Animator Satoshi Kon still inspires long after his untimely death, writes Nathanael Smith
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Five years ago this month, the Japanese animator and director Satoshi Kon died at the age of 46. It was a tragic loss to see such a promising and brilliant talent die so young, after only directing four feature films and a television series, Paranoia Agent. I’ve only encountered the genius of the director recently, and so far I’ve only seen two of his films. As such, this tribute is an incomplete one, and merely a collection of thoughts based on Paprika and Tokyo Godfathers. It’s the journey of someone discovering a great for the first time as opposed to the praise of a lifelong fan.
The first thing I noticed when I stepped into the world of Satoshi Kon was that Christopher Nolan’s Inception owes Paprika such a massive debt that it dangerously blurs the line between homage and theft. It’s easy to see why someone like Nolan would be drawn to Paprika. It’s an insane, multi-layered film about a dream-detective. It’s the kind of dizzying sci-fi that absolutely demands you engage your brain as you follow the several interlocking dream narratives. Kon conjures up some striking images throughout, arguably making far more of the cerebral setting than Nolan manages by embracing the surrealism of the dream world. By many accounts, Perfect Blue and Millennium Actress, the two Kon films I’m yet to see, share this invention and intelligence.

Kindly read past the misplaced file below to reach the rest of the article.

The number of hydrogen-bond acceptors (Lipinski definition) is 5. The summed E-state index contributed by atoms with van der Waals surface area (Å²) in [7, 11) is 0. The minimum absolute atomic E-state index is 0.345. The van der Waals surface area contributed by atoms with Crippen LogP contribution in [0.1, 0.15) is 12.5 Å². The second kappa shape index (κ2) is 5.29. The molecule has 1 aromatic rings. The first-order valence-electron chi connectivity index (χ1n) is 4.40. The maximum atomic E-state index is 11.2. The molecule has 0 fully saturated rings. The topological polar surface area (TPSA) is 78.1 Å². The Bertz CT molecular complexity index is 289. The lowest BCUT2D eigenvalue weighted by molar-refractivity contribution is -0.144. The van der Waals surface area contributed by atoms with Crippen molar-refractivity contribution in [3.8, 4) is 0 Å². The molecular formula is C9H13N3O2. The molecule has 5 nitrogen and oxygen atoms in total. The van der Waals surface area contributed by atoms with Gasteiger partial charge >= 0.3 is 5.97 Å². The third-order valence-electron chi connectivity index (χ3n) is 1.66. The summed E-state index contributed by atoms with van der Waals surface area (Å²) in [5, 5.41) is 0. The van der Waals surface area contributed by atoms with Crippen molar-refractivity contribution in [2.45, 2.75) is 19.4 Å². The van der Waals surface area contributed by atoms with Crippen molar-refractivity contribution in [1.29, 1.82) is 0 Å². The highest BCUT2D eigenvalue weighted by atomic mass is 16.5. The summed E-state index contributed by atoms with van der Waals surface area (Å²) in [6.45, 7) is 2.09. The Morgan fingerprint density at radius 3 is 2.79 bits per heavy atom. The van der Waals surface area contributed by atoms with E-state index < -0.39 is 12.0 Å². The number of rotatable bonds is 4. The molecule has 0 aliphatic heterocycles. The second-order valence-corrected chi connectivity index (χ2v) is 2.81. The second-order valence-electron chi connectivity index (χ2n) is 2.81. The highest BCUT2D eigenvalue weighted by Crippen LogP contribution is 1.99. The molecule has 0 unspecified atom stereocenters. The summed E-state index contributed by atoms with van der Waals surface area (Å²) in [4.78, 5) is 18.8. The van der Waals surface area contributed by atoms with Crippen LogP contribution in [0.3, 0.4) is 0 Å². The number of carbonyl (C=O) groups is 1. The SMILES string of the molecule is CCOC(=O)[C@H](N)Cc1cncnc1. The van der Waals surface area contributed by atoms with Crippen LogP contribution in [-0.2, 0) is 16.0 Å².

Tokyo Godfathers is about three homeless people – a teenage girl, an ageing man with regrets and a transgender woman – who discover an abandoned baby on Christmas Eve. It’s a very human film, warm towards the three protagonists yet unafraid to show them as flawed and broken. There’s very little in the way of fantasy here, but it highlights one of Kon’s huge strengths in just how expressive the faces of his characters are. By contrast, Studio Ghibli’s animation often has lushly-detailed landscapes but character animation that often has blank faces with a limited number of expressions (except, curiously, the old people in those films). Kon’s characters have a totally different look, with faces that squash and stretch and convey a wealth of emotions. The framing, which is occasionally reminiscent of Ozu’s wide, static shots, creates a space for these vividly detailed people to work out their problems, often melodramatically but always expressively and in a way that only animation can achieve.
Video essayist Tony Zhou picked up on Kon’s ability to show things that only animation can through the way he edits his films. His analysis of Kon’s canon is well worth a watch – see https://www.youtube.com/watch?v=oz49vQwSoTE as is his celebration of Mamoru Hosoda’s wonderful Wolf Children. Zhou points out the way that Kon uses match cuts to blur reality and fantasy and to keep the pace breathless. I think that’s why people who don’t normally give much attention to animation champion the work of Kon: his films are inherently cinematic. Whether it’s in his plots that juggle a varied cast of colourful characters, in the ingenuity of his storytelling or in the craftsmanship behind each of his films, Kon made his work look and feel like proper cinema.
If, like me, Satoshi Kon is still fairly new to you, seek out Paprika. It’s a dazzlingly inventive and emotionally rich film, and shows exactly why Kon is lauded as one of animation’s greats. It’s tragic that he died so young, but the work he left behind will leave a long-lasting legacy. I’m glad that I still have some of it to discover.